For Immediate Release
Office of the First Lady
March 8, 2007
Mrs. Bush's Remarks at Kuwait-America Foundation 2007 Gala
Ambassador of Kuwait's Residence
7:30 P.M. EST
MRS. BUSH: Thank you, Ambassador Al-Sabah, for your very kind introduction. And thank you so much, to you and Rima for welcoming us in your beautiful home. Dear Rima, thank you for everything you've done. This is just one beautiful evening in a long list of beautiful evenings that have supported such wonderful causes, and I really appreciate your friendship -- and your perseverance and your tenacity and your great food and lovely hosting.
Ambassador Sumaidai, Ambassador of Iraq, welcome here tonight. Mayor Fenty is here, I want to acknowledge the Mayor. Thank you, Mayor, for joining us. (Applause.) Dr. John Howe, the President and CEO of Project HOPE. Members of the Cabinet who are here, members of Congress who are here; Justice Anthony Kennedy, thank you for joining us; members of the Diplomatic Corps, thank you very much, as well.
Your Excellencies, distinguished guests. I'm delighted to be with you tonight as we honor Project HOPE. Since 1958, Project HOPE has brought care and compassion to millions of people around the world. They've responded with humanitarian aid in the wake of natural disasters, from the Southeast Asian tsunami to Hurricane Katrina. They've provided essential medical services for women, from breast cancer screenings to prenatal nutrition. They've trained more than 2 million health care workers in 80 countries. From China to the Czech Republic, from Mexico to Mozambique, these workers provide some of the world's neediest regions with good health, and renewed hope.
One of these regions is Iraq. During Saddam Hussein's dictatorship, Iraq's health care system fell into ruin. For years, ordinary Iraqis were shut off from the medical advances made in the developing world. Infant and child mortality rates doubled in 10 years, and millions of children suffered needlessly. Now, as the people of Iraq work to rebuild their country, improving health care for children is one a top priority.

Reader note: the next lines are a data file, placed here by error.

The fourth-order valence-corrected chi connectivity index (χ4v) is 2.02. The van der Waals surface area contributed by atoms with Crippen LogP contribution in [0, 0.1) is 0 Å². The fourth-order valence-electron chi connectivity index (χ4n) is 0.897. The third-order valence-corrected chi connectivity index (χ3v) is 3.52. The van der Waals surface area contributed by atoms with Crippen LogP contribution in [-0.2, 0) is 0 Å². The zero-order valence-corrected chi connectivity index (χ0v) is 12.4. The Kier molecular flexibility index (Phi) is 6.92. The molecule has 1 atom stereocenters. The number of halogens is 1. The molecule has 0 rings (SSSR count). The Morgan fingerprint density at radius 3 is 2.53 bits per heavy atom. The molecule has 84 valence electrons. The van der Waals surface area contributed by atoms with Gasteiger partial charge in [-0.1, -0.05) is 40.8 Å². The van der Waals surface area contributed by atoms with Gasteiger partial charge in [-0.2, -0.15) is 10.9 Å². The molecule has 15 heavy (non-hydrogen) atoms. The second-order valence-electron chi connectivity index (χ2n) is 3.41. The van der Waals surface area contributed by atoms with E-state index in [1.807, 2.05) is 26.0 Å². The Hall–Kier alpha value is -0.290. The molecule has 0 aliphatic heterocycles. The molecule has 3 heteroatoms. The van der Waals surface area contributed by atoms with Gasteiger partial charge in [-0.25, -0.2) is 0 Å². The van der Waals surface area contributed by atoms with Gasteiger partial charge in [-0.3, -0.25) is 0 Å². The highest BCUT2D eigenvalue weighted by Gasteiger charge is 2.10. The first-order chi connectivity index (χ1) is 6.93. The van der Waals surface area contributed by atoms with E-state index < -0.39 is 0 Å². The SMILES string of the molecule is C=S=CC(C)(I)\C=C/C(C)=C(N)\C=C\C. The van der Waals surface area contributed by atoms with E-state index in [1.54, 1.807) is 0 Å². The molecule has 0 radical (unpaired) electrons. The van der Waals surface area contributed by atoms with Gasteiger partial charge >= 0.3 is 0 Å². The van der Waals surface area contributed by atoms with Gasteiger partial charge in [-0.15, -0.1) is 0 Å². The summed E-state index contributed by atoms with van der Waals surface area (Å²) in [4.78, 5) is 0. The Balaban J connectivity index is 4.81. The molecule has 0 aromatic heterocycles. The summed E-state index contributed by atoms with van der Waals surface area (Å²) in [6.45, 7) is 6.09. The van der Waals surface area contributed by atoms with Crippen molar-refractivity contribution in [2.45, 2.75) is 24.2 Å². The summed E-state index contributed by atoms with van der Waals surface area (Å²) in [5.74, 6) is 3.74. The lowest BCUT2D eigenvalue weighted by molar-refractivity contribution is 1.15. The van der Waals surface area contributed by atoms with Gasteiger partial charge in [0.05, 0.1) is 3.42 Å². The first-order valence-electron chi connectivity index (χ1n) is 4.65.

A strong health care system for Iraq starts with the Basrah Children's Hospital. Construction is about 40% complete, and medical professionals who will staff the hospital are already being trained. In partnership with the Iraqi Ministry of Health and Jordan's King Hussein Cancer Center, nearly 40% of the hospital's physicians have received updated clinical training. In July, the Japanese government provided advanced surgical training for the hospital's Chief of Pediatric Surgery.
Last January, Project HOPE launched its program to train 250 nurses. Already, 92 Iraqis have graduated from nursing courses offered through Jordanian hospitals, and developed in cooperation with top hospitals in the United States. The program will make sure Basrah Children's Hospital has a caring, compassionate, expert nursing staff. And it will set the standard for training medical professionals throughout Iraq.
Parents everywhere want their children to be healthy. And when our children aren't well, we want them to receive the best medical care science has to offer. Our hope is that someday soon, Iraqi parents will be comforted by knowing that if their children are ill, they can get well in a good hospital close to home.
Thanks to each and every one of you for your support of the Basrah Children's Hospital. And thank you to Dr. Howe and Project HOPE for partnering with the U.S. government on this very important project. As the United States stands with Iraqis working to build a healthy democracy, your efforts will ensure that the blessings of freedom are enjoyed by healthy children.
Now, I'd like to introduce someone who's led our country's efforts to build the Basrah Children's Hospital, and who's been a strong ally of Iraqis working to secure peace, prosperity, and freedom for their country. Ladies and gentlemen, our Secretary of State, and my good friend, Dr. Condoleezza Rice. (Applause.)
END 7:36 P.M. EST